How to Measure the Width of Snowboard Bindings

How to Measure the Width of Snowboard Bindings
The width of your snowboarding bindings, known as stance width, is an important measurement to get correct. Too wide will strain your muscles and make the board difficult to turn. Too narrow will limit your control and stability on the board. Measuring the width of your bindings is therefore an important part of mounting them. While snowboard stance width is more about what's comfortable than precise scientific measurement, there are some guidelines that can put you in the ballpark.

Instructions

Difficulty: Moderate

Step 1
Measure from the top of your knee to the floor with your shoes off. Remember this measurement.
Step 2
Place your bindings on the snowboard and spread them so that the centers of the front and rear bindings are at the measurement taken in Step 1. For instance, if you measured 20 inches, the bindings should be placed on the board 20 inches from center to center.
Step 3
Line the bindings up according to your stance width and set-back. Find the inserts (screw holes) on the board that correspond to your binding placement and use those inserts to mount your bindings.
Step 4
Remember that stance width needs to be comfortable. Stand behind the board and get into stance based upon the width of the bindings. Determine if this feels comfortable for you. If you're still not sure, try it out on the hill and adjust as needed. Adjustment is simply a matter of unscrewing your mounting discs and reattaching them to a different set of inserts.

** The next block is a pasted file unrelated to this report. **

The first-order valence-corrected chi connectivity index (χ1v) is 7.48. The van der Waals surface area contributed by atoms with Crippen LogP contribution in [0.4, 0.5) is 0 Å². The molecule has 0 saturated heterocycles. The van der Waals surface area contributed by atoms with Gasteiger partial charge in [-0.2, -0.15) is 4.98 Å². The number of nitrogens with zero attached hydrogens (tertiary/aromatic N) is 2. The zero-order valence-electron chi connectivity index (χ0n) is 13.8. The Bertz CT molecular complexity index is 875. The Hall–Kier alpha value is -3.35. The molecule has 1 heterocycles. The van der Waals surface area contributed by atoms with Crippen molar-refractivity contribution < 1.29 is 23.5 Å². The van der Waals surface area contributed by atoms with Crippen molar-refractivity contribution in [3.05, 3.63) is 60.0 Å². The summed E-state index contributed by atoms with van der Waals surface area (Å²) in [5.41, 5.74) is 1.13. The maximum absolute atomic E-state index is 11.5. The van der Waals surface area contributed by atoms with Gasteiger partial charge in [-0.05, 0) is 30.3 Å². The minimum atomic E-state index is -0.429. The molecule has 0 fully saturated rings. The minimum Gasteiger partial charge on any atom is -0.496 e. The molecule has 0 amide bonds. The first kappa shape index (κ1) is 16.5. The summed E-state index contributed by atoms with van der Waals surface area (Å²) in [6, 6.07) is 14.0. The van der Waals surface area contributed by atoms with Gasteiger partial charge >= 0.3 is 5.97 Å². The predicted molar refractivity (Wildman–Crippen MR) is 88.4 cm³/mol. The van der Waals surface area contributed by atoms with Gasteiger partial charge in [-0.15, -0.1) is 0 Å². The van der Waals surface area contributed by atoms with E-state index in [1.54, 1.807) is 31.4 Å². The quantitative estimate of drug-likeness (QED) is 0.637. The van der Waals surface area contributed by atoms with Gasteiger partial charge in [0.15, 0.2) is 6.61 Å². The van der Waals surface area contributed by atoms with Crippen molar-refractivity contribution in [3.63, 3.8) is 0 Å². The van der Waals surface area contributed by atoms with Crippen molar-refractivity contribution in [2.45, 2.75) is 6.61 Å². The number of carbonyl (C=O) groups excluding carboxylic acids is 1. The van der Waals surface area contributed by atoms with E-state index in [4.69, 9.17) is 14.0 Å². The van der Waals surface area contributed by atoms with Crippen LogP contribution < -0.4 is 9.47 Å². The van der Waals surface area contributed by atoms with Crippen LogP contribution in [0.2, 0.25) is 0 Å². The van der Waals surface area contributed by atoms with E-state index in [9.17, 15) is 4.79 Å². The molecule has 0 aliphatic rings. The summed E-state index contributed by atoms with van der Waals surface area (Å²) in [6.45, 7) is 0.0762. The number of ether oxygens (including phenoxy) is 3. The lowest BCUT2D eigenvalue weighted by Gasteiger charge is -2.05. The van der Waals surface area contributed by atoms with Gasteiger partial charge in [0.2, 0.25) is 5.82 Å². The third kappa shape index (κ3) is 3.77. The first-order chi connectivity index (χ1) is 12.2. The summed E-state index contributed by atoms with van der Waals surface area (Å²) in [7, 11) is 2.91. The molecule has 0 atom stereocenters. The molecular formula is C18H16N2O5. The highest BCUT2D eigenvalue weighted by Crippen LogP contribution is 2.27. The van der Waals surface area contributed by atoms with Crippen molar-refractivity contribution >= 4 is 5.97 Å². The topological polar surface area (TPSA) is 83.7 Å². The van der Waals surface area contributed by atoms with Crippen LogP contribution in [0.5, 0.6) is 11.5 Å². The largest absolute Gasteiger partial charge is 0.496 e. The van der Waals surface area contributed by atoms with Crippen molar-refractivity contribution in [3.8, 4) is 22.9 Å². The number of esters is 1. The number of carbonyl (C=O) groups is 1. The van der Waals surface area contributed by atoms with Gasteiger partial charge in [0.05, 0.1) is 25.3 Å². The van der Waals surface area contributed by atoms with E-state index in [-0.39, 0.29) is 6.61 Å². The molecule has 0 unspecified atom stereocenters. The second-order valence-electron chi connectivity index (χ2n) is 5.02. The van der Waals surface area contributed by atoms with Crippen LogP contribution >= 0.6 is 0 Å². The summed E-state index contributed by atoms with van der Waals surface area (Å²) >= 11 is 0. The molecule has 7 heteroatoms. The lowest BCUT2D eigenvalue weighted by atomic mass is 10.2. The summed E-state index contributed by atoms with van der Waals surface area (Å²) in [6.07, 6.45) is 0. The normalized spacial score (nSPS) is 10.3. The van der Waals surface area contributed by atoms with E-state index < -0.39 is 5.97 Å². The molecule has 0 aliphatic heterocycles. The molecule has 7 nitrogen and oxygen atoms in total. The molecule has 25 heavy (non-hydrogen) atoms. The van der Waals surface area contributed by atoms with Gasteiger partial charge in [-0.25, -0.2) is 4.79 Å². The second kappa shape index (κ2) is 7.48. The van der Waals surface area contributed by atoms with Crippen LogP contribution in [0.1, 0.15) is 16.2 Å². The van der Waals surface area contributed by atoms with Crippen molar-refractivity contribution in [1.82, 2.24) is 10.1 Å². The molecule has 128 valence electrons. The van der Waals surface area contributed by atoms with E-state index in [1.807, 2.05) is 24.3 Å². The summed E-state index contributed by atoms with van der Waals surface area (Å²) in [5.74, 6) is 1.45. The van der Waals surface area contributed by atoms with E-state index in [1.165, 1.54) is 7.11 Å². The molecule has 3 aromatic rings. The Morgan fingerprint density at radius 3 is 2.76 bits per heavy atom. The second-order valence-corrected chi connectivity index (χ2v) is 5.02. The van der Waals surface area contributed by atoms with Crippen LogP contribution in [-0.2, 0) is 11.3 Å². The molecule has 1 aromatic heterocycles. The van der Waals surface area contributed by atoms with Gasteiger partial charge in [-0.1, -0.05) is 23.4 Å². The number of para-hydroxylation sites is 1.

Tips & Warnings

 
Another guideline is that your stance should be roughly shoulder-width (outside of left to outside of right shoulder) or slightly wider. Use measurements as a starting point, but not as a hard-and-fast rule. In the end, it's about how your settings enable you to perform. Adjust based on your own needs, comfort and experience. Do what's right for you. Wider stances can help in freestyle riding while narrower stances can make for faster, more aggressive turns.
 
Another guideline is that your stance should be roughly shoulder-width (outside of left to outside of right shoulder) or slightly wider.
 
Use measurements as a starting point, but not as a hard-and-fast rule. In the end, it's about how your settings enable you to perform. Adjust based on your own needs, comfort and experience. Do what's right for you.
 
Wider stances can help in freestyle riding while narrower stances can make for faster, more aggressive turns.

Article Written By Joe Fletcher

Joe Fletcher has been a writer since 2002, starting his career in politics and legislation. He has written travel and outdoor recreation articles for a variety of print and online publications, including "Rocky Mountain Magazine" and "Bomb Snow." He received a Bachelor of Arts in political science from Rutgers College.